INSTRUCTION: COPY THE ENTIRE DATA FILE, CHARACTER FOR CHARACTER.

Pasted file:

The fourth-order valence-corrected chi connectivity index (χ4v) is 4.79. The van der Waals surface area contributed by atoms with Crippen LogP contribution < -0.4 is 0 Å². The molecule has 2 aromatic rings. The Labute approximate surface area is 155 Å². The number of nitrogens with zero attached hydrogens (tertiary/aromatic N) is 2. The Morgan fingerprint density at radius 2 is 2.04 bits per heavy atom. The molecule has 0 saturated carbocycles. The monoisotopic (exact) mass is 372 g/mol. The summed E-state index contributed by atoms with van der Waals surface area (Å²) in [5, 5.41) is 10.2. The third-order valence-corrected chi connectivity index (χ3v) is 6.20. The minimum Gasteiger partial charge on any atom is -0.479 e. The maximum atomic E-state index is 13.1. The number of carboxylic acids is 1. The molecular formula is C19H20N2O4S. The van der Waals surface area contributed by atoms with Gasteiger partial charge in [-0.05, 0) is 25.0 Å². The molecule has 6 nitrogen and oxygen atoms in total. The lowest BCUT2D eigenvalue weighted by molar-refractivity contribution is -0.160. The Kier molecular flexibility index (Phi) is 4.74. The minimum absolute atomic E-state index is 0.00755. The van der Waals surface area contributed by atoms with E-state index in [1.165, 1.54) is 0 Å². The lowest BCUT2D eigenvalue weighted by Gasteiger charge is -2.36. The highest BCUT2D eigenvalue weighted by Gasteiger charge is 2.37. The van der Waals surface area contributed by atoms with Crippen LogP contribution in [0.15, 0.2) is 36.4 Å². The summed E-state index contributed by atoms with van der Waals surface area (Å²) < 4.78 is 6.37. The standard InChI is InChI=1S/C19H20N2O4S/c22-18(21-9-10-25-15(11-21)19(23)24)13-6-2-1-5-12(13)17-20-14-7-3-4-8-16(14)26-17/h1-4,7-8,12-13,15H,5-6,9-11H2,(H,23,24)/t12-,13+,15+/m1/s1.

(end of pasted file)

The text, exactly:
The fourth-order valence-corrected chi connectivity index (χ4v) is 4.79. The van der Waals surface area contributed by atoms with Crippen LogP contribution < -0.4 is 0 Å². The molecule has 2 aromatic rings. The Labute approximate surface area is 155 Å². The number of nitrogens with zero attached hydrogens (tertiary/aromatic N) is 2. The Morgan fingerprint density at radius 2 is 2.04 bits per heavy atom. The molecule has 0 saturated carbocycles. The monoisotopic (exact) mass is 372 g/mol. The summed E-state index contributed by atoms with van der Waals surface area (Å²) in [5, 5.41) is 10.2. The third-order valence-corrected chi connectivity index (χ3v) is 6.20. The minimum Gasteiger partial charge on any atom is -0.479 e. The maximum atomic E-state index is 13.1. The number of carboxylic acids is 1. The molecular formula is C19H20N2O4S. The van der Waals surface area contributed by atoms with Gasteiger partial charge in [-0.05, 0) is 25.0 Å². The molecule has 6 nitrogen and oxygen atoms in total. The lowest BCUT2D eigenvalue weighted by molar-refractivity contribution is -0.160. The Kier molecular flexibility index (Phi) is 4.74. The minimum absolute atomic E-state index is 0.00755. The van der Waals surface area contributed by atoms with E-state index in [1.165, 1.54) is 0 Å². The lowest BCUT2D eigenvalue weighted by Gasteiger charge is -2.36. The highest BCUT2D eigenvalue weighted by Gasteiger charge is 2.37. The van der Waals surface area contributed by atoms with Crippen LogP contribution in [0.15, 0.2) is 36.4 Å². The summed E-state index contributed by atoms with van der Waals surface area (Å²) < 4.78 is 6.37. The standard InChI is InChI=1S/C19H20N2O4S/c22-18(21-9-10-25-15(11-21)19(23)24)13-6-2-1-5-12(13)17-20-14-7-3-4-8-16(14)26-17/h1-4,7-8,12-13,15H,5-6,9-11H2,(H,23,24)/t12-,13+,15+/m1/s1.